Whether a party wins or loses an election, it’s always tempting to attribute the result to the issue that created the most heat during the campaign. Labor resisted the harshest of John Howard’s border protection measures in 2001 and went on to lose an election that had earlier seemed its for the taking. Despite the fact that the Coalition’s real boost in support came later, after the 11 September attacks in the United States, that poll will forever be known as the Tampa election.
Why did Labor lose the 2004 election? Listening to the discussion of private school funding over the past week you’d think that much of the blame lies with Mark Latham’s notorious “hit list” – his plan to increase funding for poorer schools by reducing support for the wealthiest private schools. Age columnist Shaun Carney described the impact of that policy as a “searing” experience for Labor; a Daily Telegraph editorial earlier last week called it a “disaster” for the party. Julia Gillard seems to agree – she announced that all private schools will receive an increase in funding as a result of the government’s response to the Gonski report.
But how did voters in 2004 see the issue? Just before Christmas 2003, Newspoll asked 1200 adults to say what they would “like” or “not like” to happen in 2004. Fifty-five per cent of respondents said they would like to see “a reduction in government subsidies for private schools.” Thirty-five per cent opposed such a move and 10 per cent were uncommitted. In other words, only a little over a third of respondents felt strongly enough to oppose what would later become Labor’s education policy for the election.
Of course, people’s views can change once a political debate heats up. Latham announced the school funding policy on 15 September, three-and-a-half weeks before election day. The plan provoked a furore, particularly on talkback radio. The prime minister, John Howard, characterised it as “old-fashioned class warfare,” a phrase that appeared repeatedly – along with “hit list” – in media coverage over subsequent days and weeks. The churches “savaged” Latham (according to a headline in the Australian), and the private schools warned of fee hikes and an exodus back to government schools. Robert Manne described the announcement as “dubious politics.” Andrew Bolt described it as “abhorrent.”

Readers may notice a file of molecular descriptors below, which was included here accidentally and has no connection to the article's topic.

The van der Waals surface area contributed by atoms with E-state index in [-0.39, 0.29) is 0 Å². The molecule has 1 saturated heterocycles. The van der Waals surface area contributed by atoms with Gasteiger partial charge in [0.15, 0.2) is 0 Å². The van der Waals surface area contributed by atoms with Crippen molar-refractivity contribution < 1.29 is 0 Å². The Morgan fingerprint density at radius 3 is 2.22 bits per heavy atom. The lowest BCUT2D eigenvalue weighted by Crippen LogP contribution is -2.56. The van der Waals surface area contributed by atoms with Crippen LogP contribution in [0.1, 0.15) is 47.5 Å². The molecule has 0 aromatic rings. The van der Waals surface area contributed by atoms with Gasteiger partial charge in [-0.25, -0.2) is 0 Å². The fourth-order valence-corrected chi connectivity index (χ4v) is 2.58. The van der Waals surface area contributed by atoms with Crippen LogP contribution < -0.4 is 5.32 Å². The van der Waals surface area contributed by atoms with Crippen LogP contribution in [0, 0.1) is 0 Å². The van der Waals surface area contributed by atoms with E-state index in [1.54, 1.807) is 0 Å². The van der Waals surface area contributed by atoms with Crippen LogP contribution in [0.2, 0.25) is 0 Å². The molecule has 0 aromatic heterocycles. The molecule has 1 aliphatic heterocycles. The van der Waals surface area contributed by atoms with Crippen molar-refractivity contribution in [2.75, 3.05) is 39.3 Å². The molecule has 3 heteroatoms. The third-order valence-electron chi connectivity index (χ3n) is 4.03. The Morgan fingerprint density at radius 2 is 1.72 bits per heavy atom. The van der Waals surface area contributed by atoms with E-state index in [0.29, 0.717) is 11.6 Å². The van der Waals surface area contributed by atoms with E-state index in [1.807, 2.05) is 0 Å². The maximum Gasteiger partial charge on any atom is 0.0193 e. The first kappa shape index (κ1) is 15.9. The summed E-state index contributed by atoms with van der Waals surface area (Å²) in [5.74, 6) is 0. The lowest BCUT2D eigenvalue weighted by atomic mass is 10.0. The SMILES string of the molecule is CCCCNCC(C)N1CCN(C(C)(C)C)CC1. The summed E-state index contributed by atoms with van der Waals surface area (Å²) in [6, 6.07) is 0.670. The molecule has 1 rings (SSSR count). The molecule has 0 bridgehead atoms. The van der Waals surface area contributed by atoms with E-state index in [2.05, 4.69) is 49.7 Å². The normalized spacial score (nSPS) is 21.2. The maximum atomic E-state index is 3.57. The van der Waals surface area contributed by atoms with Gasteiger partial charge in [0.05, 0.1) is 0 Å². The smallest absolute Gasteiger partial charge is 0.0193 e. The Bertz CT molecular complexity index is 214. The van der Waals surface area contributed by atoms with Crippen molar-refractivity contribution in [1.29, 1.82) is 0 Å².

Ten days later, an ACNielsen survey of just over 1400 voters found that support for a shift in funding away from the wealthiest schools had risen since the Newspoll survey ten months earlier. Fully 66 per cent of respondents approved of Labor’s policy, with 27 per cent disapproving and the remainder uncommitted. Even among Coalition voters, the policy attracted support from 47 per cent of respondents, with 44 per cent opposed. Given that some schools and parents had an interest in energetically resisting the plan, it isn’t surprising that opinion among talkback radio callers (probably reflected in phone calls and letters to MPs) was almost exactly the reverse.
Those are the only two polls from that period specifically asking about education funding. Most pollsters, especially as the election drew closer, were preoccupied with overall voting intentions. Labor dropped the school funding policy after the election, and since then none of the major polls have posed the question in the way that Newspoll and ACNielsen did in 2003–04.
So what really went wrong for Labor in 2004? In an article published in the Australian Journal of Political Science, Murray Goot and Ian Watson analysed the results of the Australian Election Study, which reported the findings of a post-election survey of 1769 voters. They concluded that while Labor had a clear advantage during the campaign in relation to education (despite the “hit list”), health and the environment, that edge was overwhelmed by the Coalition’s strength on interest rates in particular.
Labor’s biggest mistake during the campaign was to wait far too long to respond to the Liberal Party’s relentless, visually sophisticated and misleading comparison of interest rates under previous Labor and Coalition governments, which it promoted through an intense campaign of direct mail, and print and broadcast ads. After the election, calculations by economics writers at the Age and the Australian showed a strong correlation between the proportion of mortgagee households in any given electorate and the swing to the Coalition.
If Labor felt seared by its schools policy in 2004, the experience seems to be based on a misunderstanding of why it lost the election. Regardless of the merits of the school funding policy, the evidence strongly suggests that it was an electoral plus for the party. We’ll find out in a few weeks whether the same misunderstanding of public attitudes influences the government’s response to the Gonski report. •